Today, I’m going to offer some tips on things we did to protect ourselves while traveling during the COVID 19 pandemic. We traveled three times in 2021 to see my parents in western New York, twice by car and once – the last time, in an emergent situation – by plane. The trip from Wisconsin to Rochester, New York in September was the first air travel we had taken since February of 2020 when we flew to Santa Fe, New Mexico. If you’ve kept track of dates, the pandemic caused major closings of schools, restaurants, and social distancing rules as early as the next month.
When we traveled by car, in January and June of 2021, we made few stops. We stopped for gas and to go to the lavatory. In January, we took all of our food – even though we were staying at my parents’ home – we did not want to have to grocery shop, go to restaurants, or go out for anything during our five-day stay. We masked and kept socially distanced in the places we had to stop. We also washed our hands frequently and used a hand sanitizer when we couldn’t use a sink. We were very well aware that we could transmit the virus to my parents during both of these visits, and took precautions so it did not happen.
In September, we traveled by plane to stay with my father while my mom was hospitalized. No, her hospitalization was not COVID-related, but life-threatening, nonetheless. On the plane flights, travelers were masked. The airports were clean and efficient. During our hospital visits, we were screened upon entering the facility each time. The staff was polite and competent. Visiting hours were abbreviated but since my mom was in ICU for 8 days of her stay, we also had to abide by the rules of that unit (one person at a time, for most visits). My dad and I visited the grocery store several times during my 2.5-week stay. We followed social distancing rules. However, some of our fear was alleviated by knowing we had been adequately vaccinated last spring. In fact, I was instrumental in obtaining vaccine appointments for my parents by attempting daily for seven weeks, until I was successful. My sister-in-law (who had obtained her vaccines) took them to their appointments for the immunization.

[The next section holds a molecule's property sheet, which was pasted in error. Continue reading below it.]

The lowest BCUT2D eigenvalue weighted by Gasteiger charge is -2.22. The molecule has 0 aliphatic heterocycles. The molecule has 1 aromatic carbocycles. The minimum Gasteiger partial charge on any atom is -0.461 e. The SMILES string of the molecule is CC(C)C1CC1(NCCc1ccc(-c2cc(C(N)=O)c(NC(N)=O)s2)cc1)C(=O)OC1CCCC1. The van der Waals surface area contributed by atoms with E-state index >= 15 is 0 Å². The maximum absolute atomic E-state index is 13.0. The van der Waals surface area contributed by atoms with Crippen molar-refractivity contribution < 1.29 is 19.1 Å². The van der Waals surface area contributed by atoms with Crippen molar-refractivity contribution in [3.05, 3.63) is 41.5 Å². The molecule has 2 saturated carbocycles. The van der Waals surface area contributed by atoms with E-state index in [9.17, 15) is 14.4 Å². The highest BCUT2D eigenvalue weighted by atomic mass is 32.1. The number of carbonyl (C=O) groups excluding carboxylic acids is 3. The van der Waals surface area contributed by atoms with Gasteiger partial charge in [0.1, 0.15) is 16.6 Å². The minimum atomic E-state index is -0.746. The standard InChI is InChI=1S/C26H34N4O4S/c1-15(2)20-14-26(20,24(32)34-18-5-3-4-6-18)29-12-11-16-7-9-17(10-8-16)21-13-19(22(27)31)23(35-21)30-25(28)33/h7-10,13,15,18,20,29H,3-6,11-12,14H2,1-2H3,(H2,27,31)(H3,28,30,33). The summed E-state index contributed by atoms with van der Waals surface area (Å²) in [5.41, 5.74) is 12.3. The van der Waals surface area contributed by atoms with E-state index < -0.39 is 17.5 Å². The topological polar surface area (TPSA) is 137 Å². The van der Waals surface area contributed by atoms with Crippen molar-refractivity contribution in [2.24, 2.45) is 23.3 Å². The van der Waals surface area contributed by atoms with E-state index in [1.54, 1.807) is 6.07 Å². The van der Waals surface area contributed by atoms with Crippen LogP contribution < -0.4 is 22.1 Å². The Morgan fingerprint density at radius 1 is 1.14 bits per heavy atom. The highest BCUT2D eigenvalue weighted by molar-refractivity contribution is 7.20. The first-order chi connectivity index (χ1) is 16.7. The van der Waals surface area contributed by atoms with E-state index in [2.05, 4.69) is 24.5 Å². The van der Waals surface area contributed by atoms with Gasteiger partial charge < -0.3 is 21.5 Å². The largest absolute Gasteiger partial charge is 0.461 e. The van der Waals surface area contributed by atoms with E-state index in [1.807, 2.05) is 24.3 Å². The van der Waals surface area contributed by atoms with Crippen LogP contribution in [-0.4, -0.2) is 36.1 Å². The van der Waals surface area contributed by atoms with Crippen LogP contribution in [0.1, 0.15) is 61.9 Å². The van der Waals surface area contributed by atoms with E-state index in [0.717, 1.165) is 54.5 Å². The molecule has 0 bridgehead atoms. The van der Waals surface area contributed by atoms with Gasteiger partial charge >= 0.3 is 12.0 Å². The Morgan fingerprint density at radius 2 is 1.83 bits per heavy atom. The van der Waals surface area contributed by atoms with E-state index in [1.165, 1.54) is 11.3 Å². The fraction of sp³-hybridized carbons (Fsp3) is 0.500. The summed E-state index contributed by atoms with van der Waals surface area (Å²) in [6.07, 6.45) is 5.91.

Through all of that, none of us got COVID. My Mom spent seven weeks total as a resident of the ICU, transitional care unit, and then a nursing home all affiliated with the same hospital system. Those units ALL had people with COVID. Thankfully, she did not contract it and neither did my Dad. I have to say that we have to credit the diligence of the staff with the fact they avoided becoming ill with the COVID virus during her hospitalization.
Upon arriving home, my husband and I got ready for a trip to some National Parks in Utah and Arizona. Again, we had planned to fly. By traveling emergently in September, we knew what the airport travel would involve. On our trip there, everyone was masked. I observed people to be careful not to touch a drink or snack being passed or breathe on one another carelessly.
I had downloaded a QR reader to my phone prior to leaving because several of the restaurants locally in Wisconsin have stopped using menus, requiring a smartphone to access the menu. We did not need it. Menus were gladly handed out – although I did note that they were laminated to facilitate being cleaned. I kept hand sanitizer wipes in my backpack and rental car. I used them.
Masking was kept in place at hotels, in the National Park buildings (if they were open at all), and in some restaurants but not all. We basically followed the rules of the place we were visiting. If the restaurant wanted us to wear masks until served, we did. But, when we asked if we should don a mask when stepping inside a restaurant in Sedona, a young man laughed and told my husband, “This is Arizona, dude! You don’t need to put your mask on.” The untruth of it made us laugh.
We felt comfortable in every place we went on our trip in October. I’d say the guidelines to mask and social distance in airports are taken seriously. I heard staff in a gift shop in the Grand Canyon ask shoppers to put a mask on or step outside the store. Yes, some services are slowed or interrupted due to the continued social distancing. You need to both expect this and be patient. Allowing your plans to be flexible helps immensely.
The only thing that irritated me was the last flight home from Minnesota to Wisconsin, the woman in front of us never wore her mask. She had it on when she boarded and then took it down from her nose and mouth. She talked the whole 30-minute flight to the person next to her, who also had his mask off his face. (We think they knew each other.) The airline attendant never spoke to either of them about putting their masks on. Both the passengers and the purposely ignorant attendant made me angry.
In general, you can travel now, but following the rules set in place is essential to staying safe and keeping others safe as well. It is also essential to continue with thorough hand washing. That’s nursing 101.